But love him or hate him, he does have a lot of viewers (somewhere between 350,000 and 400,000 at last count). With all those viewers, what effect does a Cramer "buy" recommendation have on a stock's price? Professors Engelberg, Sasseville, and Williams of Northwestern University recently posted a study on SSRN that provides some answers:
- For the smallest quartile of recommended stocks, average cumulative abnormal overnight is 5.19% (and 1.96% for the overall sample)
- The returns on these stocks completely reverse within 12 trading days.
- Recommended stocks have abnormally high trading volume, buy-sell imbalance, and short sales on the day following the recommendation
- The adverse selection component of the bid-ask spread falls significantly following the recommendation (note: this means that tit's less likely that the market maker is facing traders with inside information)
- There's a price run-up the day of the recommendation (this is surprising, since the show is recorded, and doesn't air until 30 minutes after the market's closing).
The most likely interpretation of these patterns is that you have a lot of uninformed traders buying stocks the next day after Cramer recommends them, and they push the stock's price above it's fundamental value. Arbitrageurs are aware of this pattern and start short selling the stock at the same time. Over a fairly short period of time (12 days), their trades drive the stock's prices back down to their "pre-Cramer recommendation" levels.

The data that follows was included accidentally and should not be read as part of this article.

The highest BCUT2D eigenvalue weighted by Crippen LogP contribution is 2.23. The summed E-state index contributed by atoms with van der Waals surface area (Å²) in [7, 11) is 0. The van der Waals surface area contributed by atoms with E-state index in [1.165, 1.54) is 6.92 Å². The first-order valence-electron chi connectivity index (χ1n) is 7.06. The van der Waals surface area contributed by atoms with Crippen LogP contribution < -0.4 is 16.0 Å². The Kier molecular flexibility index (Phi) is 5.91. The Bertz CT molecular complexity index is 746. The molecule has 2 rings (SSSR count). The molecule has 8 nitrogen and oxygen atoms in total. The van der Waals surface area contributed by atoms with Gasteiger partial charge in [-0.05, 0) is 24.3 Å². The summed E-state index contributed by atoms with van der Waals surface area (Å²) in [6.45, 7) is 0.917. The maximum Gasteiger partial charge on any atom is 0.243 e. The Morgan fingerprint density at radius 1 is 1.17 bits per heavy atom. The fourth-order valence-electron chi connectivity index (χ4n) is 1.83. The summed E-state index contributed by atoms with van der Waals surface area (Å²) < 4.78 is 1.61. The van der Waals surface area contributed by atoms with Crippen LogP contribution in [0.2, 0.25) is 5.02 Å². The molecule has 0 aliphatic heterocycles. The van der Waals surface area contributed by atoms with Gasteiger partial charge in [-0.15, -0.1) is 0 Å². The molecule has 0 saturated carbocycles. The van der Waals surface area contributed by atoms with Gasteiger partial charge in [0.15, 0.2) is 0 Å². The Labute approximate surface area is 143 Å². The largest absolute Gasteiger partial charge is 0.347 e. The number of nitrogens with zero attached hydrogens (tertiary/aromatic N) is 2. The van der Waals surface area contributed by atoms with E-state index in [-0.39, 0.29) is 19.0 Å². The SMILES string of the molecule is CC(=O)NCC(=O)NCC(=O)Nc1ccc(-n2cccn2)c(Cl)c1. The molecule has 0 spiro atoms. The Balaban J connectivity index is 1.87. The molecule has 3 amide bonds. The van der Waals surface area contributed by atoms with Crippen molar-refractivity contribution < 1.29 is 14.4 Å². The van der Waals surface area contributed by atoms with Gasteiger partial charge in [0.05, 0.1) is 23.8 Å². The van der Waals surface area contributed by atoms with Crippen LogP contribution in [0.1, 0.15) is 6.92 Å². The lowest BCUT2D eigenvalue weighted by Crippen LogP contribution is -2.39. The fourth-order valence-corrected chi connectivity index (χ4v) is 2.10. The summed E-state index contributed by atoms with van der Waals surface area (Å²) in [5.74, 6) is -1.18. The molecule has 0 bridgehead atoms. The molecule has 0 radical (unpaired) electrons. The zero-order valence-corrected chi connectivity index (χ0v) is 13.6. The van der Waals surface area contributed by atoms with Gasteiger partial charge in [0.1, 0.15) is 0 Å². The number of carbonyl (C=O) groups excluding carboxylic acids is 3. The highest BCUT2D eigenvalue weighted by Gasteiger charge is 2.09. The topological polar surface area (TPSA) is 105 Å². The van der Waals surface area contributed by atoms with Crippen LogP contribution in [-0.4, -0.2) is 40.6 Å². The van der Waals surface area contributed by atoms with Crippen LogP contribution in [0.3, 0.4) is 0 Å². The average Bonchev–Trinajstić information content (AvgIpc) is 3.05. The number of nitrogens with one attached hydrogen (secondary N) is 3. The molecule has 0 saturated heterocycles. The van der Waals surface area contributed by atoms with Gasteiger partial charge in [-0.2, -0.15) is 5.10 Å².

Note: the authors caution that this might not be a tradeable strategy for a number of reasons. One important reason is the dynamic nature of information about anomalies - as people discover them and publish papers about them, rational players start trading based on the information. This in turn ends up driving future profits from the strategy down to zero.
But all in all, a very interesting paper, and a great example of an apparent market inefficiency.
HT: Marginal Revolution
In case you're interested, here's a study that reports on Cramer's track record over the longer term.
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